Gary Alexander: New focus needed to end Pa.’s opioid epidemic
President Trump’s October 2017 national declaration to combat widespread deaths related to opioid abuse promised swift and pragmatic solutions. After all, drug overdoses killed a record-breaking 72,300 Americans during 2017, a 10% increase from 2016.
To end the opioid crisis here in the Keystone State and across the nation, law enforcement and public health officials should engage opioid manufacturers on treatment and prevention solutions and focus their efforts on stopping the foreign drug invasion.
The manufacturers of opioids are right to be held responsible as part of the solution, and Attorney General Josh Shapiro and three other state attorneys general recently took steps to make that a reality. They have proposed a $48 billion settlement with five opioid drug makers that would resolve litigation in all 50 states and the District of Columbia. Under the agreement, these manufacturers would provide $22.25 billion for treatment, telehealth and community paramedic services. An additional $25.5 billion would go toward medication-assisted treatment for addiction, and $500 million would be used to set up a data clearinghouse for the purchase and sale of opioids.
According to the Substance Abuse and Mental Health Services Administration , fewer than one in 10 Americans suffering from a substance abuse disorder receive treatment. Changes to the addiction treatment infrastructure and coordinated treatment solutions will be key to providing lifesaving treatment to Americans in need.
Settlements such as this are the most effective way to make that happen. Enlisting opioid manufacturers to create and pay for treatment and prevention solutions will circumvent expensive government bureaucracies and provide better treatment for Pennsylvanians.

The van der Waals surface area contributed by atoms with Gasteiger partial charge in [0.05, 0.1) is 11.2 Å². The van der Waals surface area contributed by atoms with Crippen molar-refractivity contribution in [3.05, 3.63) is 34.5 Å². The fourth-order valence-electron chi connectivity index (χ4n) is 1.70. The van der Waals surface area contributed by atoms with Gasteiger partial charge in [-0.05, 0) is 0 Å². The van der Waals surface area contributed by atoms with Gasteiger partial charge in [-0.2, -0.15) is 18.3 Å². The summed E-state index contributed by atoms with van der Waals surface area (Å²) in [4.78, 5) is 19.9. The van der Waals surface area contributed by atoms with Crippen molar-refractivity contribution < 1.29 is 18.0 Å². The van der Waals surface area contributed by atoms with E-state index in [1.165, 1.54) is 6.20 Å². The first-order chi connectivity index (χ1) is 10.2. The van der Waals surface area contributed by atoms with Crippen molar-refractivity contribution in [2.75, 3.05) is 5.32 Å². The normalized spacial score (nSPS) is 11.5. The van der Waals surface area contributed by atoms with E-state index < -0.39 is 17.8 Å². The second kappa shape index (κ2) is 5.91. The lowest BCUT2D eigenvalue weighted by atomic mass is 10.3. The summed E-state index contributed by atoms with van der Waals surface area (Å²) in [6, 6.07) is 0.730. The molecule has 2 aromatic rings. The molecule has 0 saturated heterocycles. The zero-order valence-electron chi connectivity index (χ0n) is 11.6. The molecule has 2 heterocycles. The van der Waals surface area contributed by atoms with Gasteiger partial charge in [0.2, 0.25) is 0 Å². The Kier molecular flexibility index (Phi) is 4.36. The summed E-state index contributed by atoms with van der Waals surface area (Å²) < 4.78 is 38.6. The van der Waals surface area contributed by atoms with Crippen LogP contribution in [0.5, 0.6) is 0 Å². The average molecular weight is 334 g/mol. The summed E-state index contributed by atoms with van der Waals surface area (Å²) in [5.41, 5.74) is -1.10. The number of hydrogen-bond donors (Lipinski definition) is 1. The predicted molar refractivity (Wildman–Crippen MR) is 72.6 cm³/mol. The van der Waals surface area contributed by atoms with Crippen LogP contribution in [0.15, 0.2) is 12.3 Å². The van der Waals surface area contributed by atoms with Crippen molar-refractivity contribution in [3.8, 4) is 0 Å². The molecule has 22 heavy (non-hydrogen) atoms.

A settlement such as this will also free up law enforcement resources currently tied up in litigation to go after the Mexican drug cartels and Chinese drug makers who are flooding the U.S. with inexpensive illicit fentanyl. This synthetic opioid is more potent than morphine and is a major driver of the recent rise in overdose deaths.
Though the abuse of prescription opioids has long been blamed, the data is not as conclusive. In fact, deaths from prescription opioids have started to decline in recent years. Meanwhile, recent data from the Centers for Disease Control and Prevention has found that deaths from illegal street fentanyl increased 520% from 2013 to 2016.
Yet, though illegal opioids from foreign countries seem to be the greater threat, many politicians have chosen to focus on scoring political points and quick paydays from lawsuits against legal drug manufacturers. As a result, almost 75% of the opioid-related deaths in 2016 were caused by illicit fentanyl and heroin.
In order to create a realistic, long-lasting and effective prevention plan, we need to end the flow of illicit drugs into the country while bolstering addiction treatment programs.